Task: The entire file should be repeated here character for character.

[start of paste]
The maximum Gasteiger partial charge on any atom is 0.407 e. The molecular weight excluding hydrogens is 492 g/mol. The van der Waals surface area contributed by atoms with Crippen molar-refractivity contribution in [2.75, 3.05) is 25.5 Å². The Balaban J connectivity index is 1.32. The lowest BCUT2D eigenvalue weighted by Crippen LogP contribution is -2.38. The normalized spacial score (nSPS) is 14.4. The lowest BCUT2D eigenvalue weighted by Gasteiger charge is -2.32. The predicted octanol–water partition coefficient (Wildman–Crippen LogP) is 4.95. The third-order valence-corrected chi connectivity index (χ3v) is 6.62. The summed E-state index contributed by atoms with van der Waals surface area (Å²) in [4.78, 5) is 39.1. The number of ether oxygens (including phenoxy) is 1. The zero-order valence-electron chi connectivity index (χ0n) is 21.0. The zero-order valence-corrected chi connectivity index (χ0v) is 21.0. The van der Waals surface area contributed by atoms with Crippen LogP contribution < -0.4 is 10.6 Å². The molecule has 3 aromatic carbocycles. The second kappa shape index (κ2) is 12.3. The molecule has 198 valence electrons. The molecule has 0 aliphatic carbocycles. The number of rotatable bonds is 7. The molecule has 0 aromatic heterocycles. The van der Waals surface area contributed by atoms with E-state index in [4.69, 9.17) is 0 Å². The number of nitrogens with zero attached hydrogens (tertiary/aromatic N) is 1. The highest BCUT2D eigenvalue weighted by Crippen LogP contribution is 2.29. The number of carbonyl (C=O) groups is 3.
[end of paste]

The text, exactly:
The maximum Gasteiger partial charge on any atom is 0.407 e. The molecular weight excluding hydrogens is 492 g/mol. The van der Waals surface area contributed by atoms with Crippen molar-refractivity contribution in [2.75, 3.05) is 25.5 Å². The Balaban J connectivity index is 1.32. The lowest BCUT2D eigenvalue weighted by Crippen LogP contribution is -2.38. The normalized spacial score (nSPS) is 14.4. The lowest BCUT2D eigenvalue weighted by Gasteiger charge is -2.32. The predicted octanol–water partition coefficient (Wildman–Crippen LogP) is 4.95. The third-order valence-corrected chi connectivity index (χ3v) is 6.62. The summed E-state index contributed by atoms with van der Waals surface area (Å²) in [4.78, 5) is 39.1. The number of ether oxygens (including phenoxy) is 1. The zero-order valence-electron chi connectivity index (χ0n) is 21.0. The zero-order valence-corrected chi connectivity index (χ0v) is 21.0. The van der Waals surface area contributed by atoms with Crippen LogP contribution < -0.4 is 10.6 Å². The molecule has 3 aromatic carbocycles. The second kappa shape index (κ2) is 12.3. The molecule has 198 valence electrons. The molecule has 0 aliphatic carbocycles. The number of rotatable bonds is 7. The molecule has 0 aromatic heterocycles. The van der Waals surface area contributed by atoms with E-state index in [4.69, 9.17) is 0 Å². The number of nitrogens with zero attached hydrogens (tertiary/aromatic N) is 1. The highest BCUT2D eigenvalue weighted by Crippen LogP contribution is 2.29. The number of carbonyl (C=O) groups is 3.